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A paradigm change is currently taking place in the global automotive sector as it attempts to transition to alternative, less energy-intensive choices. India is making investments in this transition to electric mobility. Key drivers of India’s efforts to hasten the transition to e-mobility on the one hand and increasing consumer demand on the other are the burden of oil imports, rising pollution, the Russia-Ukraine war soaring price inflation, as well as international commitments to battle global climate change. If India continues to make steady progress toward achieving its lofty 2030 goal, the EV market in India will represent a US$206 billion opportunity by that time. This would necessitate an overall investment in vehicle manufacturing and charging infrastructure of approximately US$180 billion.

The Indian EV market got $6 billion in investment in 2021 and is progressively growing in appeal to investors in venture capital and private equity. India’s electric vehicle industry is still in its infancy, despite the nation’s lofty goals. In contrast, India offers the greatest unexplored market in the world, particularly in the two-wheeler market (Ather and Ola to be on the rise for now in India). Under the automatic approach, 100 percent foreign direct investment is permitted in this industry. In order for any technology to gain traction in the market, government regulations are essential.

The government of India seems to be on the lookout for that as well Public charging stations and EV charging enterprises are now considered unlicensed activities in India, according to the government. According to regulations set forth by the government, there must be at least one charging station every 25 km on both sides of highways and one station every 3 km x 3 km grid in urban areas. By 2022, all existing motorways and significant highways that connect megacities with a population of 4 million or more people or more will have this coverage. Large cities, such as state capitals and UT’s main campus, will be covered in the second phase (3 to 5 years). Plugin India-facilitated charging stations are one example of a community charging station effort. Plans to instal solar-powered charging stations at the nation’s current gas stations have been mentioned in news stories.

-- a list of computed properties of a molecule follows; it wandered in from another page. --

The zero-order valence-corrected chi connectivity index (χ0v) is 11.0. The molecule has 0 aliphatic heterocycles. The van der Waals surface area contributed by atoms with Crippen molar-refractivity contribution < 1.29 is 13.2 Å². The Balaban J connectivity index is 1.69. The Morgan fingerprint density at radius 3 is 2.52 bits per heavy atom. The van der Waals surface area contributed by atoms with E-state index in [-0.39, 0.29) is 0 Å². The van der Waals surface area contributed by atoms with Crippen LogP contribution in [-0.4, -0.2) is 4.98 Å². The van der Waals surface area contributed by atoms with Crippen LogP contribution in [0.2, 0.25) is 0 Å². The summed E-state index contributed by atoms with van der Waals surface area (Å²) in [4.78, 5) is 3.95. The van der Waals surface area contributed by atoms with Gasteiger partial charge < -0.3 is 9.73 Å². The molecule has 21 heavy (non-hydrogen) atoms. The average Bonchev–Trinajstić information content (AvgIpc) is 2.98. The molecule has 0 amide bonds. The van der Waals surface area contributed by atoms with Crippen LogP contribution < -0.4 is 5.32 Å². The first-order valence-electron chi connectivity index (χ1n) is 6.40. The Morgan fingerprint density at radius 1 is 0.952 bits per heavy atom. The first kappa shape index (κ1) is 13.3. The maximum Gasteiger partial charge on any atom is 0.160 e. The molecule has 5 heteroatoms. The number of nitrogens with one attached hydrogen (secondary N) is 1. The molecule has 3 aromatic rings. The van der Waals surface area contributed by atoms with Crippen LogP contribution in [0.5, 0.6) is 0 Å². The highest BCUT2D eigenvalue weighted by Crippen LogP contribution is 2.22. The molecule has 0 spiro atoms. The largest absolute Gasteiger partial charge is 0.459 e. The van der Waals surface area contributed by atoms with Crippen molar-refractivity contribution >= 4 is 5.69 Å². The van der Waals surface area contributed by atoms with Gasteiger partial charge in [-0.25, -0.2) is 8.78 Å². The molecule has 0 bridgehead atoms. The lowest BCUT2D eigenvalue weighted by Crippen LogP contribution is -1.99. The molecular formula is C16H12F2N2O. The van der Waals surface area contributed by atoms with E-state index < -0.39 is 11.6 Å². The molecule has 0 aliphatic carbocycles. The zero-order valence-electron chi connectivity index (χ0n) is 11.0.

Companies like Tata Power, Fortum, and others are in the business of charging electric vehicles. They already have rapid DC chargers and level 2 AC chargers installed for a variety of uses, including public access, workplace charging, fleet charging, residential communities, malls, and highways, and they have ambitious ambitions to expand. The hardest task for India in terms of service integration would be building up the charging infrastructure, particularly the implementation of level 2 charging at the public level. For slow DC charging, cost & high renewable energy are the primary elements that could cause a problem. For standard charge, the charging time poses a serious challenge as it ranges from 6 to 8 hours. Additionally, it is expected that just 10% of the necessary charging infrastructure in India will consist of fast charging stations, with the remaining 90% coming from level 2 public charging setups.

Tarun Kumar Taunk

Editor-In-Chief

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